Kris: Yeah, so good. Another point on our list is courage and confidence.
Kris: It was kind of outrageous to start my own business in my early 20s, like you said. So I went straight from uni, I realized it was a fairly courageous thing to do. But I didn’t quite anticipate the next level of daily courage that I was going to need, that was going to be required of me—showing up every day, stepping outside my comfort zone, making contacts, becoming visible, calling cold leads, putting myself out there. It was a real conscious commitment to courage that I needed to have that I didn’t have at the beginning. I didn’t know I had to have it.
Don: It grew. So all of you lovely designers out there, that is absolutely one thing that if you could just tap into courage from now, from today,
Kris: with intention
Don: with intention, I think that absolutely, it’s going to make a significant difference to how you approach every facet of your business. So for me, I think it was probably the single most important attribute I needed to launch into my own business. Because I was in the advertising industry, like I said, for many years. I loved my job. I actually loved the people I worked with, and I’m still really close friends with them now. And I also really loved my paycheck. And it was huge risk for me to say, ‘Okay, I will say no to all of that’. And, and I was working in Sydney at the time, and we had to relocate. And I had to say no, and be courageous enough to go out and go off on my own. And I went into business with two other partners. So for the three of us to then go, ‘Okay, we’ve got to come up with three, lots of income’.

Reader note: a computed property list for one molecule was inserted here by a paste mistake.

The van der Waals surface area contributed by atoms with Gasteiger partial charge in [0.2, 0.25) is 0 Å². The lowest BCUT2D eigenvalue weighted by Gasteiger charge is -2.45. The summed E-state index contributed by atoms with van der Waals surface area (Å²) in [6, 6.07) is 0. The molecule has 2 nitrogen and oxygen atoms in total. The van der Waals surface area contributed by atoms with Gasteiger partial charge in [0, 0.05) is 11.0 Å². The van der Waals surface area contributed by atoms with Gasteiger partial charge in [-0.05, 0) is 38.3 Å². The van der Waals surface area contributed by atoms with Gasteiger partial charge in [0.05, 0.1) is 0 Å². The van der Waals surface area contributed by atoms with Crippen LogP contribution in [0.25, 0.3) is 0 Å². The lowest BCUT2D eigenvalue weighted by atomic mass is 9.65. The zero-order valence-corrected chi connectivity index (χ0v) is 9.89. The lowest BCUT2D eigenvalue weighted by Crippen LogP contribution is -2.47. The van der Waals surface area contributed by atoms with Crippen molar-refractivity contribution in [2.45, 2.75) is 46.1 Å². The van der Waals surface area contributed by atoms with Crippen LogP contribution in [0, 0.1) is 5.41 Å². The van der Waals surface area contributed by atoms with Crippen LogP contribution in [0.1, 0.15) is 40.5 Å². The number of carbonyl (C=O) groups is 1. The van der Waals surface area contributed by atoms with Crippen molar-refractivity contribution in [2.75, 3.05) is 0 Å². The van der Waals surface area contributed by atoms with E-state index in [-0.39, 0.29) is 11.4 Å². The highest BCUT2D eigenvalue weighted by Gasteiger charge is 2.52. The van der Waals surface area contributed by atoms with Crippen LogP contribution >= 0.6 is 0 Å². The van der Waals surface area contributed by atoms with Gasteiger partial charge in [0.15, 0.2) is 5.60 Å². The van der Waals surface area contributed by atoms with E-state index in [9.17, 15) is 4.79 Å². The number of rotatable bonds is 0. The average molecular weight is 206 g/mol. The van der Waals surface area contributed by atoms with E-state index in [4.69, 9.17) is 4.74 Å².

Kris: Yeah, good income.
Don: How are we going to do that? When you’re used to getting a really good income?
Kris: Plus admin and everything else
Don: Plus admin…the whole thing. Yeah, I think for me, it was really the biggest thing that I had to tackle. But like Kris said, it was that daily courage, that knowing you have to step into that daily is something that if you could hone that skill early on, I think it would be really advantageous for everybody.
Kris: And just having those daily moments of…there is discomfort in in stretching and expanding. And we’re always saying, you know, do what makes you feel good and do what lights you up and all that sort of thing. But there is…when you’re stepping into new territory, and you’re wanting to grow your business, you will have to step outside of your comfort zone.
Don: You will.